ProPublica: New York Puts Brakes on Drilling in NYC Watershed, Clears Way for Upstate Wells by Next Spring
by Abrahm Lustgarten, ProPublica - April 23, 2010 1:36 pm EDT
New York State environment officials shoved a cumbersome task off their plates Friday when they announced that their controversial environmental review of natural gas drilling in New York's Marcellus Shale would not apply to drilling inside New York City's 1,900-square-mile watershed.
The decision appears to protect the unfiltered water supply for nine million residents -- as well as another unfiltered watershed near Syracuse, N.Y. -- because energy companies will be required to undergo a separate and exhaustive review for each well they propose to drill and hydraulically fracture inside the area, a hurdle that may amount to a de facto ban.
But it also removes a significant political and scientific obstacle to completing the two-year statewide review process, paving the way for drilling to proceed across much of the rest of the state as soon as next spring.
"Clearly there will be less analysis required to finish the job now that we are going to be focusing on the environmental safety of the process and not getting into the unique components of the FAD watersheds," said New York State Department of Environmental Conservation assistant commissioner Stuart Gruskin, referring to the Filtration Avoidance Determination, the federal permit that allows New York City's water to be delivered untreated. "We are not giving special treatment to those FAD watersheds or deciding that it is unsafe to drill there -- rather we are pulling them out and recognizing that there are a distinct set of issues."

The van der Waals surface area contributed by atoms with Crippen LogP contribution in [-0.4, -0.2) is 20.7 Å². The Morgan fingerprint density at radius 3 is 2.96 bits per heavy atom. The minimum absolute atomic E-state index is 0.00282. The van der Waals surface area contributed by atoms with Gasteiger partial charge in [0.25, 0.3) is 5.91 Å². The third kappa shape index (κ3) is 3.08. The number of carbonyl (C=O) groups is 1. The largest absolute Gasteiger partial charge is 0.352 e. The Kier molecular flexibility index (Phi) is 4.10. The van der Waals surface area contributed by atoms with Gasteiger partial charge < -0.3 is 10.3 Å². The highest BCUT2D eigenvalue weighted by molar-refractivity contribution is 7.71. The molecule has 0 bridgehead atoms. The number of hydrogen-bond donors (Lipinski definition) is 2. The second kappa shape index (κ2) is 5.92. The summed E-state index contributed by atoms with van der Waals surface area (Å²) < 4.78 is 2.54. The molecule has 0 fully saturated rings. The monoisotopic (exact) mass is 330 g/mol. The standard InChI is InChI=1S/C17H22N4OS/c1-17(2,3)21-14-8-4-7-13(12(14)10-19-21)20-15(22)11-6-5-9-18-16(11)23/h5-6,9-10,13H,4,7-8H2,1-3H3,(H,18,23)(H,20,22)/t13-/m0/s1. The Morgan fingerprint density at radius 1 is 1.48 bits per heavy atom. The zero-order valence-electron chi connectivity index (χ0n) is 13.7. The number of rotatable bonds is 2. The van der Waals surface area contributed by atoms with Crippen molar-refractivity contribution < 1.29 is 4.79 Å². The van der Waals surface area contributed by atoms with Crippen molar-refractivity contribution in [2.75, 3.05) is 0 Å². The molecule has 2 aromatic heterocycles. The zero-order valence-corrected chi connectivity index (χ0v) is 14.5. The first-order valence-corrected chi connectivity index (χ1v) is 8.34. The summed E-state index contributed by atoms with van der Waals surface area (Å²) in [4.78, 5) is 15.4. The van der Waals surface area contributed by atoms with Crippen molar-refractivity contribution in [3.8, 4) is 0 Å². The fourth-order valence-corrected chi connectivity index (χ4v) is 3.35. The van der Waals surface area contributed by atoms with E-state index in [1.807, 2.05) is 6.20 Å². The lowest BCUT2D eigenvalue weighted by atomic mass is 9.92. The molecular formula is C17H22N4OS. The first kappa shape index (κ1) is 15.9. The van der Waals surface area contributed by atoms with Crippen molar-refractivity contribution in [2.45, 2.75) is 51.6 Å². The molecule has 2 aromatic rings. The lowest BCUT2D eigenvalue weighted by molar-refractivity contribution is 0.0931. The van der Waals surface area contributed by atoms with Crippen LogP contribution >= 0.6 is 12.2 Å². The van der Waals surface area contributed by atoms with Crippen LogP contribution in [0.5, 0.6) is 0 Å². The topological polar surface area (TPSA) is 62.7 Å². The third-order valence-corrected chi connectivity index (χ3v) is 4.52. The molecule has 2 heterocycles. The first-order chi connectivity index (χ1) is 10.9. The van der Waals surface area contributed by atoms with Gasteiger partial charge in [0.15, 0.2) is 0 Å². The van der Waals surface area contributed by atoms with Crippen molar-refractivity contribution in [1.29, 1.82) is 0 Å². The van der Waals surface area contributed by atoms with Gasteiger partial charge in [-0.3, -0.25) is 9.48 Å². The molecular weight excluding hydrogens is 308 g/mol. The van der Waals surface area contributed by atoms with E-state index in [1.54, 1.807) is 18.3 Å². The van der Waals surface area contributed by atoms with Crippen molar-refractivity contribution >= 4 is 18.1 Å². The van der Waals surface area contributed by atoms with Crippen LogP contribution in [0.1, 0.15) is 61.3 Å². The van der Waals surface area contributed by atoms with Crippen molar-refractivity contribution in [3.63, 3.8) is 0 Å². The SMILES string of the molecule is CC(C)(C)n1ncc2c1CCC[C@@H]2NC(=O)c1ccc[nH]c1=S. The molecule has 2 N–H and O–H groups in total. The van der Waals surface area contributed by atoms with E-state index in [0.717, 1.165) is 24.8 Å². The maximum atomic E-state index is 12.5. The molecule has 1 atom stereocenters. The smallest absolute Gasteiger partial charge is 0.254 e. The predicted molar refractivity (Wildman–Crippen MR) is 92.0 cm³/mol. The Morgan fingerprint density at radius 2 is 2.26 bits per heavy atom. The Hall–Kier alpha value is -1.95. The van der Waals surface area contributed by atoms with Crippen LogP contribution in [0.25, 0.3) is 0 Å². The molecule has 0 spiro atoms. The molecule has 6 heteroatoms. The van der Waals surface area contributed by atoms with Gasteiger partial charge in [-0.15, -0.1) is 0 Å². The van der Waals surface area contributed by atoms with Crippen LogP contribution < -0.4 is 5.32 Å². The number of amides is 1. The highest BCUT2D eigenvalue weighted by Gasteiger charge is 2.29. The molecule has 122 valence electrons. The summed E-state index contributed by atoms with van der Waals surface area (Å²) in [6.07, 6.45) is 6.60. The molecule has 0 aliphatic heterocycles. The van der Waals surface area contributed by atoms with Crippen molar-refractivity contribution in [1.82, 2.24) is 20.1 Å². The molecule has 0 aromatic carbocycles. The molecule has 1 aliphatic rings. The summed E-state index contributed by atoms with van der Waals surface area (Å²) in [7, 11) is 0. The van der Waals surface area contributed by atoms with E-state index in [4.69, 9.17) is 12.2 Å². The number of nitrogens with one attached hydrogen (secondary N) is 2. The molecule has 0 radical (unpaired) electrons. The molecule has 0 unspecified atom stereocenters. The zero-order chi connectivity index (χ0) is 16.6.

The state has received more than 14,000 comments relating to its generic statewide environmental review and has struggled to complete another draft of that review while coping with questions about the New York City watershed, and a shortage of staff to complete the research. By simplifying the scope of the study, state officials hope they can finish the larger review, known as the SGEIS, by the end of the year. Then they'll begin considering the 58 drilling applications for outside the watersheds that have already been submitted, soon after. More>>>